This video from the USA says about itself:
11 July 2007 — The critically endangered smalltooth sawfish is threatened by habitat destruction by the construction of an oversized development – Bimini Bay Resort. It is not only the sawfish that is under threat – the mangrove and sea grass lagoons are nursery areas for many species of fish, lobster and conch. Sharks, rays and turtles are also found here.
There have been accusations of bribes made to government officials and council members to allow the project to go ahead on land that was to be designated as a marine protected area.
The digging made the local wells brackish so the developers were required to build a water plant to supply the local people – trouble is that when the developers are using lots of water the local people are left with none.
From World Science:
Oil spill threatens iconic fish with saw-like snout
May 27, 2010
Courtesy of the University of Florida and World Science staff
The oil spill caused by the collapse of a BP oil rig in the Gulf of Mexico threatens to kill off a critically endangered sawfish and its relative, says a University of Florida scientist.
The animals are the only two marine fish in United States waters to receive such federal protection.
The largetooth sawfish, a popular curio item known for its sawlike snout, was proposed as a federally endangered species on May 7, less than three weeks after massive amounts of oil started gushing into Gulf waters, said the university’s George Burgess.
“The oil spill will not only have very dire effects on such highly visible creatures as seabirds and dolphins, but also threatens a multitude of bottom-dwelling organisms including the smalltooth sawfish, which already is in considerable trouble as its range diminished and its numbers dwindled,” he said.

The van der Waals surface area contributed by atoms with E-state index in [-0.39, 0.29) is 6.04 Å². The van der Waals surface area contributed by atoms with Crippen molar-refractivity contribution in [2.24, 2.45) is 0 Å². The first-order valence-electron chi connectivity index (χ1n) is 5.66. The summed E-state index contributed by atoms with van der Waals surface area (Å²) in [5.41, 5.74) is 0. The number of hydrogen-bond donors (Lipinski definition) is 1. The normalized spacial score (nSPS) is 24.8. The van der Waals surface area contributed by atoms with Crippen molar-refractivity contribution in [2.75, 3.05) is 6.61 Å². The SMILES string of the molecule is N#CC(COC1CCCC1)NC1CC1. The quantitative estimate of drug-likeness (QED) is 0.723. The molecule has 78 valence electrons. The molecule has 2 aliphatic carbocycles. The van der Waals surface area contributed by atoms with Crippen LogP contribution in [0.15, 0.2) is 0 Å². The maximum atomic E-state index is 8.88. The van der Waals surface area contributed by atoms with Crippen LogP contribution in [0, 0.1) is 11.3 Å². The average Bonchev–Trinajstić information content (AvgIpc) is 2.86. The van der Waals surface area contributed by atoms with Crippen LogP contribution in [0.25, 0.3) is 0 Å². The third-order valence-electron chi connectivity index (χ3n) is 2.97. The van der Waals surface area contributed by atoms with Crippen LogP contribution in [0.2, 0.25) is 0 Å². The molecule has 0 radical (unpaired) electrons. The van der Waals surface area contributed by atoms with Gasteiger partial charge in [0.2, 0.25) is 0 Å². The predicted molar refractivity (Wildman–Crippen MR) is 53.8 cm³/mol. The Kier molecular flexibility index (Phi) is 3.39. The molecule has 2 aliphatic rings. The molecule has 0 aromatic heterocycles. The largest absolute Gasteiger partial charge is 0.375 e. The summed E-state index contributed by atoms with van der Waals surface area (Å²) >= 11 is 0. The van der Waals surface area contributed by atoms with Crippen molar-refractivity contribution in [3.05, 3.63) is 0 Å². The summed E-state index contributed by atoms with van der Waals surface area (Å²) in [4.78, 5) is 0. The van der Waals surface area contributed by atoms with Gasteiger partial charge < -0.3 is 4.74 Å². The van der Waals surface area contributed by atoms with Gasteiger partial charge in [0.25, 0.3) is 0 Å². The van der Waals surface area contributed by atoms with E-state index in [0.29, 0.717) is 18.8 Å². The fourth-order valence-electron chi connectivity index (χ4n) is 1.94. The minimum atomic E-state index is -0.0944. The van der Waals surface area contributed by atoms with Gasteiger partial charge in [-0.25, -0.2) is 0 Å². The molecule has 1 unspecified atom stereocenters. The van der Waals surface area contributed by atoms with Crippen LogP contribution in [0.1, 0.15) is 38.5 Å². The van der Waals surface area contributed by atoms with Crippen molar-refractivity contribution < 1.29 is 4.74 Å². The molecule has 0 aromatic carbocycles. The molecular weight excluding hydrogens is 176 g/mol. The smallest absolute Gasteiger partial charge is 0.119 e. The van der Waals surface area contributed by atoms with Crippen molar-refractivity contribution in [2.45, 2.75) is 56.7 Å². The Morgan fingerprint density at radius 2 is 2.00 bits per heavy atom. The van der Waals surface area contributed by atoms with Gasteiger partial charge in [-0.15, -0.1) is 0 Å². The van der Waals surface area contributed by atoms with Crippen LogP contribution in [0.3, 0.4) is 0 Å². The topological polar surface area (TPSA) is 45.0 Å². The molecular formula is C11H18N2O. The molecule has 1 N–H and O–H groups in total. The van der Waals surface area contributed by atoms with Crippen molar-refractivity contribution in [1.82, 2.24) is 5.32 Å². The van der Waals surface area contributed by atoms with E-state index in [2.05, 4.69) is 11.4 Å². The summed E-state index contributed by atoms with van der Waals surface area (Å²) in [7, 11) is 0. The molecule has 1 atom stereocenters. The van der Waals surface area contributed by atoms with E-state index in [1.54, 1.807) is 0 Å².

What’s left of the smalltooth sawfish population is confined to the lower peninsula of Florida, Burgess said, with the most important area ranging from Charlotte Harbor through the Ten Thousand Islands area of the Everglades into Florida Bay and the Keys. That’s where the largest portion of its nurseries is found and these are now threatened by the oil spill, he said.
“As oil gets caught up in the loop current, it will be pulled down into the Gulf Stream, which goes right by Key West on its way up the U.S. East Coast,” Burgess said. “The opportunities for serious ecological problems are mind boggling, with dire implications for what’s left of that species in the northwest Atlantic Ocean if the oil reaches critical mangrove habitat.”
The largetooth sawfish, which was most common in the northwestern Gulf of Mexico, has not been encountered in decades. Its close relative, the smalltooth sawfish, was listed as an endangered species in 2003 and survives in the U.S. only at the southern tip of Florida.
Conservationists had hoped conditions would become favorable for both sawfish species eventually to stage a comeback in Gulf waters, Burgess said. Far more common to South and Central America, the largetooth sawfish migrated up the Central American coast during the summer into the Gulf, the edge of its natural geographic range, he said.
“If important underwater habitat is destroyed, neither species will have a place to return to,” he said. “They can’t come back to an underwater desert.”
A creature of historic and cultural interest, the sawfish was sometimes depicted as a so-called monster on postcards from the turn of the century, with stories of its catching routinely published in newspapers outside Florida, Burgess said. Today it is not unusual to find the fish’s “saw” hanging from the walls of South Florida bars, he added.
The last time a largetooth sawfish was seen in U.S. waters was in 1961, said Burgess, who is curator of the National Sawfish Encounter Database, a compendium of all known historic and current records of sawfish in the United States. The predator’s close relative, the smalltooth sawfish, once swam in bays, lagoons and rivers extending from New York to the Rio Grande, he added.
The sawfish’s fearsome, long, toothy snout is utilized to stun fishes and unearth crustaceans, shellfish and other food buried in the bottom. It takes longer for sawfish to rebound from a population crash than other species because of its relatively slow growth rate and its late onset of sexual maturity, Burgess warned. “Our recovery plan covers 100 years, which should give a pretty good indication of how much trouble the animal is in,” he said.
BP oil spill: estimates of oil spewing into Gulf of Mexico double: here.
Maddow: Republicans Demanded to ‘Defund’ ACORN – When are They Going to Call to ‘Defund’ BP? Here.
Compare and contrast ACORN vs. BP and federal contracts: here.
Human rights group: BP discouraging crews from using respirators: here.
Oil Disaster Shows Need for Endangered Species Act Overhaul: here.